Daily Archives: June 28, 2008

Color-blindness

“I grew up in Beverly Hills. The only Chinese I know is from a Mr. Chow’s menu. Besides, I’m Korean.” – Christina Yang, Grey’s Anatomy

It’s a very strange thing that’s happened four times over the past nine days. And it’s even stranger that it should happen in this country.

Thursday, 6/19/08, Corporate Communications Division, RHB:

Kim Ping: You barukah? (Are you new?)
Me: (a little startled that a woman so clearly Chinese is using Malay) Yes, I am.
Marina: This is Sandra. Sandra, this is Kim Ping, from Procurement.
Kim Ping: Sandra… Are you Chinese?
Me: Yeees…
Marina: Nampak macam orang putih ke? (Does she look white?)
Kim Ping: No, macam Melayulah. (No, she looks Malay)
Me: (thinking) Whaaaat?

Yesterday, Commercial Division, RHB:

Alwin: Sandra, you are Malay or Chinese? *
Me: (slightly incredulous) Do I not look Chinese?
Alwin: Actually, not really. But I saw that your surname is Chinese, but you don’t really look like it, some more today you are wearing baju Melayu *.
Me: (baffled) No, I’m Chinese.
Amanda: 100% Chinese?
Me: As far as I know.
Christina: Oh, we just asking *, because normally Chinese people don’t have double eyelids.

Today, Subang Parade:

Blöok
Hana: While you were in the fitting room the salesgirl said you’re very fair for a Malay. I’m like, “She’s Chinese.”

Some eyewear store
Salesman 1: Miss, are you wearing colored contacts?
Me: Um… I don’t wear contacts.
Salesman 1: Oh, because your eyes can see have very hazel color. *
Me: No, no. No contacts.
(A few minutes later)
Salesman 1: Miss, are you mixed **?
Me: Excuse me?
Salesman 1: Yah, you look like mix with Malay. *
Me: (astounded) I’m Chinese.
Salesman 2: Pure Chinese?
Me: Yeeees…
Salesman 2: So you speak Chinese?
Me: Yeeees…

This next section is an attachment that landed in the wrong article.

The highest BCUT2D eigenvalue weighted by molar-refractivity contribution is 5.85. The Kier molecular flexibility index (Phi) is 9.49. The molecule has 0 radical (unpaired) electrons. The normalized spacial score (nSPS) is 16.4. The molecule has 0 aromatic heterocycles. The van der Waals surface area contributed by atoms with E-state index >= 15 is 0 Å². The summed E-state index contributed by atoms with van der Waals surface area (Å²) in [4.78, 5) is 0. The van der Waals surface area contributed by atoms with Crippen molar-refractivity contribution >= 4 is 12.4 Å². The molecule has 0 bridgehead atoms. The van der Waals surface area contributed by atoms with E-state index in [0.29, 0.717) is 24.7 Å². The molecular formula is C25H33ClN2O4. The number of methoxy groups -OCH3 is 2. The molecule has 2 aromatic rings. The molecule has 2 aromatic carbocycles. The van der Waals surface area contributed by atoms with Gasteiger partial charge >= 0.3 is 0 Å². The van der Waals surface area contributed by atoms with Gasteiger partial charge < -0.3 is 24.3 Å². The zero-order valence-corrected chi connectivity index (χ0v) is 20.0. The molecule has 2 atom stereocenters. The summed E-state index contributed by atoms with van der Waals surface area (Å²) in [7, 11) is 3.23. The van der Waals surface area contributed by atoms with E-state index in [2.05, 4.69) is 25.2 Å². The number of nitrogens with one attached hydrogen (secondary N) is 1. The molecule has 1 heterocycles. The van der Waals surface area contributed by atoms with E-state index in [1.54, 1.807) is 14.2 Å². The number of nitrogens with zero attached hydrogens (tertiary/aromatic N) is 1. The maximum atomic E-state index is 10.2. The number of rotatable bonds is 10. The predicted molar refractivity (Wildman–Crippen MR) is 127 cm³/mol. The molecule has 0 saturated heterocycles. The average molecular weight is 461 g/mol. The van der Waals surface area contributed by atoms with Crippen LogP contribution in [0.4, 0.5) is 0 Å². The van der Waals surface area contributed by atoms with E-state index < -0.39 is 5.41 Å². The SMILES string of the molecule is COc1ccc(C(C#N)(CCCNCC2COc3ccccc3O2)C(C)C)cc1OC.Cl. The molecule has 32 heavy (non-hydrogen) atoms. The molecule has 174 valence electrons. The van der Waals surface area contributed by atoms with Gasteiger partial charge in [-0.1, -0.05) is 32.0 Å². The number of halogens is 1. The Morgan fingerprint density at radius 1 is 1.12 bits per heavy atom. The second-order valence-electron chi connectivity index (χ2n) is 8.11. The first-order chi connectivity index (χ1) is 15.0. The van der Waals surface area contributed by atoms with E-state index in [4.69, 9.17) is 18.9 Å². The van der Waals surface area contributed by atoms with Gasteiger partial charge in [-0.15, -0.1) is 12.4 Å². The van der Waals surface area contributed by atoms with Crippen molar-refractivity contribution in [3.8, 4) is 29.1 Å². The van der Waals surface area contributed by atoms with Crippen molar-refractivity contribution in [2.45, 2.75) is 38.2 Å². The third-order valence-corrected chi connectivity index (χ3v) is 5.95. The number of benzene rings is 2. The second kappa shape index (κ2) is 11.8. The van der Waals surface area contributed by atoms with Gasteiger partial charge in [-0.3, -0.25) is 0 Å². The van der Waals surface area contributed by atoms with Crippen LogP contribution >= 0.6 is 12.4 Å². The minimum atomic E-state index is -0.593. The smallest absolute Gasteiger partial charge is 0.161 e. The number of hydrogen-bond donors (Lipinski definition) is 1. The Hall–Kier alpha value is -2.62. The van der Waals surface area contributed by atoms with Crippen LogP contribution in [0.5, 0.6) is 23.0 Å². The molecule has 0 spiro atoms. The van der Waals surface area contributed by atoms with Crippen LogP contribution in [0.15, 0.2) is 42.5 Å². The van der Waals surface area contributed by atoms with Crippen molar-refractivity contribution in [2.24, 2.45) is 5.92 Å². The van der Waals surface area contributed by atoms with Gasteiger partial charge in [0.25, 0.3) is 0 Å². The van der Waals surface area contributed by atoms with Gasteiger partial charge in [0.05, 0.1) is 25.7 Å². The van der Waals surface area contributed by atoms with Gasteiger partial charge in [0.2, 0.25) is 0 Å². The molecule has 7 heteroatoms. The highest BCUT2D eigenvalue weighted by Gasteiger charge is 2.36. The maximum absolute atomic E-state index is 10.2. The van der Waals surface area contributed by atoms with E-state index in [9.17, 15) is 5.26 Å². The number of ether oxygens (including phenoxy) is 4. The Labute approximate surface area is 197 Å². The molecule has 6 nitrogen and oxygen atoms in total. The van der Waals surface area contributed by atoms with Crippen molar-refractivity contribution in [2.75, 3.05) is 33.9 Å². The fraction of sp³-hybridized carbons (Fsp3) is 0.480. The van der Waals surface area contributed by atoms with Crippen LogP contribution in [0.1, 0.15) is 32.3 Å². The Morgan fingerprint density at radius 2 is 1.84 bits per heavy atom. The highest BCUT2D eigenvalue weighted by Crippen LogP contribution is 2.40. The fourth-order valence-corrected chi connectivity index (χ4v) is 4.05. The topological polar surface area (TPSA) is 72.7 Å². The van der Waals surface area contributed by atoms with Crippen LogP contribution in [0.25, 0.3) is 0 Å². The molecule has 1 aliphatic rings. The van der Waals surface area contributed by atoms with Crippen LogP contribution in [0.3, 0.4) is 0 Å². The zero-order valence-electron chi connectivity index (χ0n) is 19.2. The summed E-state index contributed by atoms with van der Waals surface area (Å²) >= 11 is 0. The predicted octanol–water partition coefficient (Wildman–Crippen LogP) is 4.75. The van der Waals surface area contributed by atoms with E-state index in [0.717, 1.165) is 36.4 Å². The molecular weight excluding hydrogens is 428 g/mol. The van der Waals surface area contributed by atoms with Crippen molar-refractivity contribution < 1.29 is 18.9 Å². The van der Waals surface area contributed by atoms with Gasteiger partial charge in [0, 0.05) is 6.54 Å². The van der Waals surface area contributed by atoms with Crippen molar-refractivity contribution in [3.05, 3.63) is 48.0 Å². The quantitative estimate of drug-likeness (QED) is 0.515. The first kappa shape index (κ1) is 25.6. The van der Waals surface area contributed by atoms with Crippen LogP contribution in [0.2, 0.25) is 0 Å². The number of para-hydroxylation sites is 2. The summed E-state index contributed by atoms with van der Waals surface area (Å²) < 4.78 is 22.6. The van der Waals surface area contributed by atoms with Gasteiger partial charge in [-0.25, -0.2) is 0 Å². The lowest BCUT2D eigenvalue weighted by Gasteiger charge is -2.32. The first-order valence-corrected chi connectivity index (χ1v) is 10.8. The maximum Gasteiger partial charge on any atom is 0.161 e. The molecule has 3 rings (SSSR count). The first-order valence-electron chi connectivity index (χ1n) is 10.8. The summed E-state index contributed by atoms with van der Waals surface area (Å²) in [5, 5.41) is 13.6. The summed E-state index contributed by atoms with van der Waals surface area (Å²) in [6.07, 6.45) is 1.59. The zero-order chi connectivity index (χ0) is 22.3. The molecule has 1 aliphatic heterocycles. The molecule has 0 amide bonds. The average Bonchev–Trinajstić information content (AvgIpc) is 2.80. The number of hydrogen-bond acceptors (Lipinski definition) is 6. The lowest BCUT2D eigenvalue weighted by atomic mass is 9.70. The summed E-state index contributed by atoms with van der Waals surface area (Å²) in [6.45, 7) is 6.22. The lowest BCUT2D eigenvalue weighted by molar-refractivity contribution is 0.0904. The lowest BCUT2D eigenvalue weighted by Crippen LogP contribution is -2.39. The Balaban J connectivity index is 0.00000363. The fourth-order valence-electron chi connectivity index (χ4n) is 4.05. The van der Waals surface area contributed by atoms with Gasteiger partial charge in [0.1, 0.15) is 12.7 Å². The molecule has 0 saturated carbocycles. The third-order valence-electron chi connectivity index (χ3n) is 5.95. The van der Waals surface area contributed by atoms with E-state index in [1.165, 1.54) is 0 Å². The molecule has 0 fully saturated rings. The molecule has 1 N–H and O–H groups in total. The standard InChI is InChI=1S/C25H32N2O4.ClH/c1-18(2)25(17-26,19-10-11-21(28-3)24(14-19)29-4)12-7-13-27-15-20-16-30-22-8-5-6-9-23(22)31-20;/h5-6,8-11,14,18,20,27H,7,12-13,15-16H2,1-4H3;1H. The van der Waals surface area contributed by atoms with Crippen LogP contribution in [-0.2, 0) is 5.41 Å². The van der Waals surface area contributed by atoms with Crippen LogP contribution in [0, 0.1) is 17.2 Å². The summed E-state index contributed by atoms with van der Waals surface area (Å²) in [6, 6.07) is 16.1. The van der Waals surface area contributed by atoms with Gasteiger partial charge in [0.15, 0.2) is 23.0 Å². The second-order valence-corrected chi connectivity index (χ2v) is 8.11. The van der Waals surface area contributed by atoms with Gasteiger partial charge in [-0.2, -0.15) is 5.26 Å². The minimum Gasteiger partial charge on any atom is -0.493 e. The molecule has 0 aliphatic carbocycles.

I’ve always thought I look as Chinese as everyone else, and it never fails to throw me off when people ask otherwise, and even more so when they’ve already taken a look at my name in black and white. Maybe if I wore my glasses and had absolutely no makeup on people would have less trouble telling my race. That way even the double eyelids can’t be that misleading.

*Grammar is deliberately erroneous to accurately represent the manner of speech
** The term used to describe multiracial people

Keeping on toes

The fear of inadequacy plagues us throughout our lives. We’re always afraid that we wouldn’t be good enough at our job, our relationship, our friendships, and pretty much everything else right down to lawn bowling. We spend our days wondering if we got that press release right, if our boss is silently scrutinizing us and thinking they might be better off without us, or if we’re really what the other person wants, or if we measure up to their expectations of us. Even if things were going all right, somewhere in the back of our minds the question will always lurk: Is it all enough? Am I enough?

When we feel inadequate, we try harder than we can afford to to show that given the chance, we can be good enough. Unfortunately this applies most to a relationship, because whether or not we like to admit it, no matter how bad a time we’re having at work, no matter how difficult everything else is, and no matter how self-sufficient we’d like to think we are, we just need to know that there’s someone we can come home to at the end of the day and who (hopefully) loves us just the way we are. Even then, twenty years down the road, we could still harbor the fear that what we say or do will never be good enough, and we might still be spending a good deal of our time looking at them as the person who second-guessed us so much before that we have to wonder if they’re still second-guessing us now.

We would lay down our lives to show the boss that we’re really not as inept as we may seem, to make the other person realize that we can really can get this relationship thing right, to comfort ourselves that we really can be good enough at life itself. This then begs the question: are we sticking to the job, the relationship, or whatever endeavor we have at hand because we know we really want it, or because it has reached a level at which we just want to prove our point?